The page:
[RFC4474]  Peterson, J. and C. Jennings, "Enhancements for
              Authenticated Identity Management in the Session
              Initiation Protocol (SIP)", RFC 4474,
              DOI 10.17487/RFC4474, August 2006,

   [RFC4566]  Handley, M., Jacobson, V., and C. Perkins, "SDP: Session
              Description Protocol", RFC 4566, DOI 10.17487/RFC4566,
              July 2006, <>.

   [RFC5763]  Fischl, J., Tschofenig, H., and E. Rescorla, "Framework
              for Establishing a Secure Real-time Transport Protocol
              (SRTP) Security Context Using Datagram Transport Layer
              Security (DTLS)", RFC 5763, DOI 10.17487/RFC5763, May
              2010, <>.

   [RFC5764]  McGrew, D. and E. Rescorla, "Datagram Transport Layer
              Security (DTLS) Extension to Establish Keys for the Secure
              Real-time Transport Protocol (SRTP)", RFC 5764,
              DOI 10.17487/RFC5764, May 2010,

   [RFC6464]  Lennox, J., Ed., Ivov, E., and E. Marocco, "A Real-time
              Transport Protocol (RTP) Header Extension for Client-to-
              Mixer Audio Level Indication", RFC 6464,
              DOI 10.17487/RFC6464, December 2011,

   [RFC7667]  Westerlund, M. and S. Wenger, "RTP Topologies", RFC 7667,
              DOI 10.17487/RFC7667, November 2015,

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Appendix A.  PERC Key Inventory

   PERC specifies the use of a number of different keys and,
   understandably, it looks complicated or confusing on the surface.
   This section summarizes the various keys used in the system, how they
   are generated, and what purpose they serve.

   The keys are described in the order in which they would typically be

   The various keys used in PERC are shown in Figure 4 below.

    | Key       | Description                                        |
    | KEK       | Key shared by all endpoints and used to encrypt    |
    | (EKT Key) | each endpoint's SRTP master key so receiving       |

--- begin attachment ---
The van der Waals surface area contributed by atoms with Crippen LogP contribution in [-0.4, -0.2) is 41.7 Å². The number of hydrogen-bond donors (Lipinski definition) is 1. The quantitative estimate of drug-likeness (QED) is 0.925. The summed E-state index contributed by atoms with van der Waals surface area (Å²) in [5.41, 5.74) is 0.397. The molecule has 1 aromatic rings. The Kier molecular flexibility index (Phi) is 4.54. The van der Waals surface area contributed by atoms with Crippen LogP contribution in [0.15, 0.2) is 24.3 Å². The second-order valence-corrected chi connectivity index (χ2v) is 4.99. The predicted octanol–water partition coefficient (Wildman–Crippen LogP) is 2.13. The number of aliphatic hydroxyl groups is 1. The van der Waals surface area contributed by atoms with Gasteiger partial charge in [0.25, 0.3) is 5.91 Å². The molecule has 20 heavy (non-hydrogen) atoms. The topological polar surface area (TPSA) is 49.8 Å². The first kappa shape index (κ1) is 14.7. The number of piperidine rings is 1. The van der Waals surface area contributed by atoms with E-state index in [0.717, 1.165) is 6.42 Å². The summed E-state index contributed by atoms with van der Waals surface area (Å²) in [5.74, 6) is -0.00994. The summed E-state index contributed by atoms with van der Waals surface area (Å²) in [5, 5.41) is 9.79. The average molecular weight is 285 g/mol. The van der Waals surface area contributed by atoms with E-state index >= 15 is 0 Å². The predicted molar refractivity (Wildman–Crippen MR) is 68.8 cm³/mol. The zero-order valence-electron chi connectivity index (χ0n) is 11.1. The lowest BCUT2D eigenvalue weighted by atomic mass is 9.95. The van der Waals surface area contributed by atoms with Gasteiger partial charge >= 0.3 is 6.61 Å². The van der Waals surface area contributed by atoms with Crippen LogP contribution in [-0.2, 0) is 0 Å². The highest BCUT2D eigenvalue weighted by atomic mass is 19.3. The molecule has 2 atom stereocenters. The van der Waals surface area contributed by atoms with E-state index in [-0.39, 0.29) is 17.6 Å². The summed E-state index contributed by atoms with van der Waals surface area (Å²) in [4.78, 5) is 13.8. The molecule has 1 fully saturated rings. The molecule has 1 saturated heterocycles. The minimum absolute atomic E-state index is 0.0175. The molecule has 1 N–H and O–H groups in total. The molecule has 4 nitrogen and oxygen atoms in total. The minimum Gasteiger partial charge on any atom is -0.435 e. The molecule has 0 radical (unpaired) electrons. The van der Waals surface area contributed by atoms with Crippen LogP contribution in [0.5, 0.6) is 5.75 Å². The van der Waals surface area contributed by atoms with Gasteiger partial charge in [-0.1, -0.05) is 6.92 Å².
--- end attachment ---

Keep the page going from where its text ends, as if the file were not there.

|           | endpoints can decrypt media.                       |
    | HBH Key   | Key used to encrypt media hop-by-hop.              |
    | E2E Key   | Key used to encrypt media end-to-end.              |

                          Figure 4: Key Inventory

   As you can see, the number key types is very small.  However, what
   can be challenging is keeping track of all of the distinct E2E keys
   as the conference grows in size.  With 1,000 participants in a
   conference, there will be 1,000 distinct SRTP master keys, all of
   which share the same master salt.  Each of those keys are passed
   through the KDF defined in [RFC3711] to produce the actual encryption
   and authentication keys.  Complicating key management is the fact
   that the KEK can change and, when it does, the endpoints generate new
   SRTP master keys.  And, of course, there is a new SRTP master salt to
   go with those keys.  Endpoints have to retain old keys for a period
   of time to ensure they can properly decrypt late-arriving or out-of-
   order packets.

   The time required to retain old keys (either EKT Keys or SRTP master
   keys) is not specified, but they should be retained at least for the
   period of time required to re-key the conference or handle late-
   arriving or out-of-order packets.  A period of 60s should be
   considered a generous retention period, but endpoints may keep old
   keys on hand until the end of the conference.

   Or more detailed explanation of each of the keys follows.

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A.1.  DTLS-SRTP Exchange Yields HBH Keys

   The first set of keys acquired are for hop-by-hop encryption and
   decryption.  Assuming the use of Double [I-D.ietf-perc-double], the